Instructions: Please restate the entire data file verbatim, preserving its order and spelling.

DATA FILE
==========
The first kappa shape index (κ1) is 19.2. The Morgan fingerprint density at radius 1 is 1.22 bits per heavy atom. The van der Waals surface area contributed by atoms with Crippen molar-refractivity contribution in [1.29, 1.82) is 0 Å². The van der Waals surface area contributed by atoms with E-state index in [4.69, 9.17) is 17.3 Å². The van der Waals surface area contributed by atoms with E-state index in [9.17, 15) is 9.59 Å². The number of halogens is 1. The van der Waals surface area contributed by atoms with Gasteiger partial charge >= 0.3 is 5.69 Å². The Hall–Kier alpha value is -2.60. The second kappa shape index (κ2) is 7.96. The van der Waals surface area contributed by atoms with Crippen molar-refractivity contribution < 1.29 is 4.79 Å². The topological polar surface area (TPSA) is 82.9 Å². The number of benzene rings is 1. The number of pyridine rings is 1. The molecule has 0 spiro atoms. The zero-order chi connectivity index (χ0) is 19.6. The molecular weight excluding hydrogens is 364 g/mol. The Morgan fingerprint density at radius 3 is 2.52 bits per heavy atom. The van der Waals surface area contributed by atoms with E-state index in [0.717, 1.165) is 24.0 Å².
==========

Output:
The first kappa shape index (κ1) is 19.2. The Morgan fingerprint density at radius 1 is 1.22 bits per heavy atom. The van der Waals surface area contributed by atoms with Crippen molar-refractivity contribution in [1.29, 1.82) is 0 Å². The van der Waals surface area contributed by atoms with E-state index in [4.69, 9.17) is 17.3 Å². The van der Waals surface area contributed by atoms with E-state index in [9.17, 15) is 9.59 Å². The number of halogens is 1. The van der Waals surface area contributed by atoms with Gasteiger partial charge >= 0.3 is 5.69 Å². The Hall–Kier alpha value is -2.60. The second kappa shape index (κ2) is 7.96. The van der Waals surface area contributed by atoms with Crippen molar-refractivity contribution < 1.29 is 4.79 Å². The topological polar surface area (TPSA) is 82.9 Å². The number of benzene rings is 1. The number of pyridine rings is 1. The molecule has 0 spiro atoms. The zero-order chi connectivity index (χ0) is 19.6. The molecular weight excluding hydrogens is 364 g/mol. The Morgan fingerprint density at radius 3 is 2.52 bits per heavy atom. The van der Waals surface area contributed by atoms with E-state index in [0.717, 1.165) is 24.0 Å².